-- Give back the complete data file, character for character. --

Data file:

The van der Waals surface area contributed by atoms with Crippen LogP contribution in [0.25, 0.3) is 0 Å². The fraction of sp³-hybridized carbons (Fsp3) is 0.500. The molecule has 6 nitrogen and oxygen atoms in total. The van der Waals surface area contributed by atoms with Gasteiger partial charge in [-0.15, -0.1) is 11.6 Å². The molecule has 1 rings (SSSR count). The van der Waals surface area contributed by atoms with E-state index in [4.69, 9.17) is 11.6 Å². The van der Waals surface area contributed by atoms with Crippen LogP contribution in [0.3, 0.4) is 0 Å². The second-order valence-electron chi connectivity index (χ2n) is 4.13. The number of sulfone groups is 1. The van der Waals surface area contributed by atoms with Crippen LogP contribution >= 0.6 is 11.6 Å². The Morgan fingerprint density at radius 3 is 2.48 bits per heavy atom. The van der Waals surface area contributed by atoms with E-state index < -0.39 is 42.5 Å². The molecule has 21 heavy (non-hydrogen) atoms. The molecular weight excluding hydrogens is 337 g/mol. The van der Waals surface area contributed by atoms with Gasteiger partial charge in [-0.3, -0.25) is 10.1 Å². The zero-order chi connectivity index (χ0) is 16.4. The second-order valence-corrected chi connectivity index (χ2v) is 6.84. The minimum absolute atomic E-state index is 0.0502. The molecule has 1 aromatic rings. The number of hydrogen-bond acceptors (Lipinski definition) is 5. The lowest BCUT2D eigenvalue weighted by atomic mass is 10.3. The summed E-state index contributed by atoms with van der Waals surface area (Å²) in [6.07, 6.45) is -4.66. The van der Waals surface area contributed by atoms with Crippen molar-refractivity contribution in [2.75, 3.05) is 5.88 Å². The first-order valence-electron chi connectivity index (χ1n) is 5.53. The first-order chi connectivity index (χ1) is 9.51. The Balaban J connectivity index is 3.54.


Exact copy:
The van der Waals surface area contributed by atoms with Crippen LogP contribution in [0.25, 0.3) is 0 Å². The fraction of sp³-hybridized carbons (Fsp3) is 0.500. The molecule has 6 nitrogen and oxygen atoms in total. The van der Waals surface area contributed by atoms with Gasteiger partial charge in [-0.15, -0.1) is 11.6 Å². The molecule has 1 rings (SSSR count). The van der Waals surface area contributed by atoms with E-state index in [4.69, 9.17) is 11.6 Å². The van der Waals surface area contributed by atoms with Crippen LogP contribution in [0.3, 0.4) is 0 Å². The second-order valence-electron chi connectivity index (χ2n) is 4.13. The number of sulfone groups is 1. The van der Waals surface area contributed by atoms with Crippen LogP contribution >= 0.6 is 11.6 Å². The Morgan fingerprint density at radius 3 is 2.48 bits per heavy atom. The van der Waals surface area contributed by atoms with E-state index < -0.39 is 42.5 Å². The molecule has 21 heavy (non-hydrogen) atoms. The molecular weight excluding hydrogens is 337 g/mol. The van der Waals surface area contributed by atoms with Gasteiger partial charge in [-0.3, -0.25) is 10.1 Å². The zero-order chi connectivity index (χ0) is 16.4. The second-order valence-corrected chi connectivity index (χ2v) is 6.84. The minimum absolute atomic E-state index is 0.0502. The molecule has 1 aromatic rings. The number of hydrogen-bond acceptors (Lipinski definition) is 5. The lowest BCUT2D eigenvalue weighted by atomic mass is 10.3. The summed E-state index contributed by atoms with van der Waals surface area (Å²) in [6.07, 6.45) is -4.66. The van der Waals surface area contributed by atoms with Crippen molar-refractivity contribution in [2.75, 3.05) is 5.88 Å². The first-order valence-electron chi connectivity index (χ1n) is 5.53. The first-order chi connectivity index (χ1) is 9.51. The Balaban J connectivity index is 3.54.